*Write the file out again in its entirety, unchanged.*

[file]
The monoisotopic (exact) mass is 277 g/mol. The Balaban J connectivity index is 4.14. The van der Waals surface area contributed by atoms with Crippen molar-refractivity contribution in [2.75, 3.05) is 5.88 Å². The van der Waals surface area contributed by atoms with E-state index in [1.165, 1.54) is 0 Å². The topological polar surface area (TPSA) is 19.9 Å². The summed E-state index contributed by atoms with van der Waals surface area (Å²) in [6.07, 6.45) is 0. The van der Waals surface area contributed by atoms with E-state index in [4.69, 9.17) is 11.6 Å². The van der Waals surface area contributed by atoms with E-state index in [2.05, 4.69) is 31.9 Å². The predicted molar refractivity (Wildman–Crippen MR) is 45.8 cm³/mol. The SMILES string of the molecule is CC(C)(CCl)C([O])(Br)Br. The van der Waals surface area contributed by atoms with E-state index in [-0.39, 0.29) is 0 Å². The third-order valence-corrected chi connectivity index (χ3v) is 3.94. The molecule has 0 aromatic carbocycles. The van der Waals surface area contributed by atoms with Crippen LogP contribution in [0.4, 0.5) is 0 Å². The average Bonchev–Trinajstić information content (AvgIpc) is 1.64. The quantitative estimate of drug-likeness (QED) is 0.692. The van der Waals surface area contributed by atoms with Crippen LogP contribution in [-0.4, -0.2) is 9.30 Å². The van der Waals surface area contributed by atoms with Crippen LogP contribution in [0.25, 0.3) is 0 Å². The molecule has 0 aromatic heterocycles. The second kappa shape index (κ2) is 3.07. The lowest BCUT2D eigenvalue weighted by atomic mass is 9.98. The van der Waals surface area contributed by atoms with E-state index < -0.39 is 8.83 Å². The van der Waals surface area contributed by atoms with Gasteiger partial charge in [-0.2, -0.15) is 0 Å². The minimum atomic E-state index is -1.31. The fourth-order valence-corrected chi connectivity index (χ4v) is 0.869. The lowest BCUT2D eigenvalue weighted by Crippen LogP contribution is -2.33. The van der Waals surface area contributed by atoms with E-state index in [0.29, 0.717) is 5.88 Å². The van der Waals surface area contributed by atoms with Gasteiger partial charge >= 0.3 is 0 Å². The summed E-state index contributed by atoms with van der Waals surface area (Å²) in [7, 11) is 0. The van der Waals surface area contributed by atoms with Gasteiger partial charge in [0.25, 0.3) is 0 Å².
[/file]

The monoisotopic (exact) mass is 277 g/mol. The Balaban J connectivity index is 4.14. The van der Waals surface area contributed by atoms with Crippen molar-refractivity contribution in [2.75, 3.05) is 5.88 Å². The van der Waals surface area contributed by atoms with E-state index in [1.165, 1.54) is 0 Å². The topological polar surface area (TPSA) is 19.9 Å². The summed E-state index contributed by atoms with van der Waals surface area (Å²) in [6.07, 6.45) is 0. The van der Waals surface area contributed by atoms with E-state index in [4.69, 9.17) is 11.6 Å². The van der Waals surface area contributed by atoms with E-state index in [2.05, 4.69) is 31.9 Å². The predicted molar refractivity (Wildman–Crippen MR) is 45.8 cm³/mol. The SMILES string of the molecule is CC(C)(CCl)C([O])(Br)Br. The van der Waals surface area contributed by atoms with E-state index in [-0.39, 0.29) is 0 Å². The third-order valence-corrected chi connectivity index (χ3v) is 3.94. The molecule has 0 aromatic carbocycles. The van der Waals surface area contributed by atoms with Crippen LogP contribution in [0.4, 0.5) is 0 Å². The average Bonchev–Trinajstić information content (AvgIpc) is 1.64. The quantitative estimate of drug-likeness (QED) is 0.692. The van der Waals surface area contributed by atoms with Crippen LogP contribution in [-0.4, -0.2) is 9.30 Å². The van der Waals surface area contributed by atoms with Crippen LogP contribution in [0.25, 0.3) is 0 Å². The molecule has 0 aromatic heterocycles. The second kappa shape index (κ2) is 3.07. The lowest BCUT2D eigenvalue weighted by atomic mass is 9.98. The van der Waals surface area contributed by atoms with E-state index < -0.39 is 8.83 Å². The van der Waals surface area contributed by atoms with Gasteiger partial charge in [-0.2, -0.15) is 0 Å². The minimum atomic E-state index is -1.31. The fourth-order valence-corrected chi connectivity index (χ4v) is 0.869. The lowest BCUT2D eigenvalue weighted by Crippen LogP contribution is -2.33. The van der Waals surface area contributed by atoms with E-state index in [0.29, 0.717) is 5.88 Å². The van der Waals surface area contributed by atoms with Gasteiger partial charge >= 0.3 is 0 Å². The summed E-state index contributed by atoms with van der Waals surface area (Å²) in [7, 11) is 0. The van der Waals surface area contributed by atoms with Gasteiger partial charge in [0.25, 0.3) is 0 Å².